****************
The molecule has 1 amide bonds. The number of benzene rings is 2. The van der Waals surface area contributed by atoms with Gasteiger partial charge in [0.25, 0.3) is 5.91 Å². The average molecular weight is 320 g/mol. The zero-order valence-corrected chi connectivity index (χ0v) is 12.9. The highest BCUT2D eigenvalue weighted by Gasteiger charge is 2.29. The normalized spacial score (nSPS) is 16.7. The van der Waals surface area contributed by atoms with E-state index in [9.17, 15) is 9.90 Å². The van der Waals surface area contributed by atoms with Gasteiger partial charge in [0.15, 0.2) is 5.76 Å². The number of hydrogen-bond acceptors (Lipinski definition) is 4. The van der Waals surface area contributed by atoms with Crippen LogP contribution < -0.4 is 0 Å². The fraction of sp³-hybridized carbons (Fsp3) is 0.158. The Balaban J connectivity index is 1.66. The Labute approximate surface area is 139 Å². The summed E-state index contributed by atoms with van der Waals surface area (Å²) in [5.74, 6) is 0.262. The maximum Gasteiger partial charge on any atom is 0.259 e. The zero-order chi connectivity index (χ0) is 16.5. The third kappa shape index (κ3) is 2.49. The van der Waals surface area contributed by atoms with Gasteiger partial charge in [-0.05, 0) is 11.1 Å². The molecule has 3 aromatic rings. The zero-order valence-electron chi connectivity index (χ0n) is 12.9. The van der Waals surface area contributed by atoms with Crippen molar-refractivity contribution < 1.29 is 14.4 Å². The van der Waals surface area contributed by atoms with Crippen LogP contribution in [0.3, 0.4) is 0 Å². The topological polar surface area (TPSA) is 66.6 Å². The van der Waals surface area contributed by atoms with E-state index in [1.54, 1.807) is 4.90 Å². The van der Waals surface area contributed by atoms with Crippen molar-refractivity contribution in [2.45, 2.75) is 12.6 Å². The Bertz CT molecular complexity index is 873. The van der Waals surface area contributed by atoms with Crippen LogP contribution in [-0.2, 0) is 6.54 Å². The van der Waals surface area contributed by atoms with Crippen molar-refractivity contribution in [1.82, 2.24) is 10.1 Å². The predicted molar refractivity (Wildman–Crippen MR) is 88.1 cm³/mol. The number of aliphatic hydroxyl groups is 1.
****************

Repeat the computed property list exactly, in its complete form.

The molecule has 1 amide bonds. The number of benzene rings is 2. The van der Waals surface area contributed by atoms with Gasteiger partial charge in [0.25, 0.3) is 5.91 Å². The average molecular weight is 320 g/mol. The zero-order valence-corrected chi connectivity index (χ0v) is 12.9. The highest BCUT2D eigenvalue weighted by Gasteiger charge is 2.29. The normalized spacial score (nSPS) is 16.7. The van der Waals surface area contributed by atoms with E-state index in [9.17, 15) is 9.90 Å². The van der Waals surface area contributed by atoms with Gasteiger partial charge in [0.15, 0.2) is 5.76 Å². The number of hydrogen-bond acceptors (Lipinski definition) is 4. The van der Waals surface area contributed by atoms with Crippen LogP contribution < -0.4 is 0 Å². The fraction of sp³-hybridized carbons (Fsp3) is 0.158. The Balaban J connectivity index is 1.66. The Labute approximate surface area is 139 Å². The summed E-state index contributed by atoms with van der Waals surface area (Å²) in [5.74, 6) is 0.262. The maximum Gasteiger partial charge on any atom is 0.259 e. The zero-order chi connectivity index (χ0) is 16.5. The third kappa shape index (κ3) is 2.49. The van der Waals surface area contributed by atoms with Gasteiger partial charge in [-0.05, 0) is 11.1 Å². The molecule has 3 aromatic rings. The zero-order valence-electron chi connectivity index (χ0n) is 12.9. The van der Waals surface area contributed by atoms with Crippen molar-refractivity contribution < 1.29 is 14.4 Å². The van der Waals surface area contributed by atoms with Crippen LogP contribution in [0.3, 0.4) is 0 Å². The topological polar surface area (TPSA) is 66.6 Å². The van der Waals surface area contributed by atoms with E-state index in [1.54, 1.807) is 4.90 Å². The van der Waals surface area contributed by atoms with Crippen molar-refractivity contribution in [2.45, 2.75) is 12.6 Å². The Bertz CT molecular complexity index is 873. The van der Waals surface area contributed by atoms with Crippen LogP contribution in [-0.2, 0) is 6.54 Å². The van der Waals surface area contributed by atoms with Crippen molar-refractivity contribution in [1.82, 2.24) is 10.1 Å². The predicted molar refractivity (Wildman–Crippen MR) is 88.1 cm³/mol. The number of aliphatic hydroxyl groups is 1.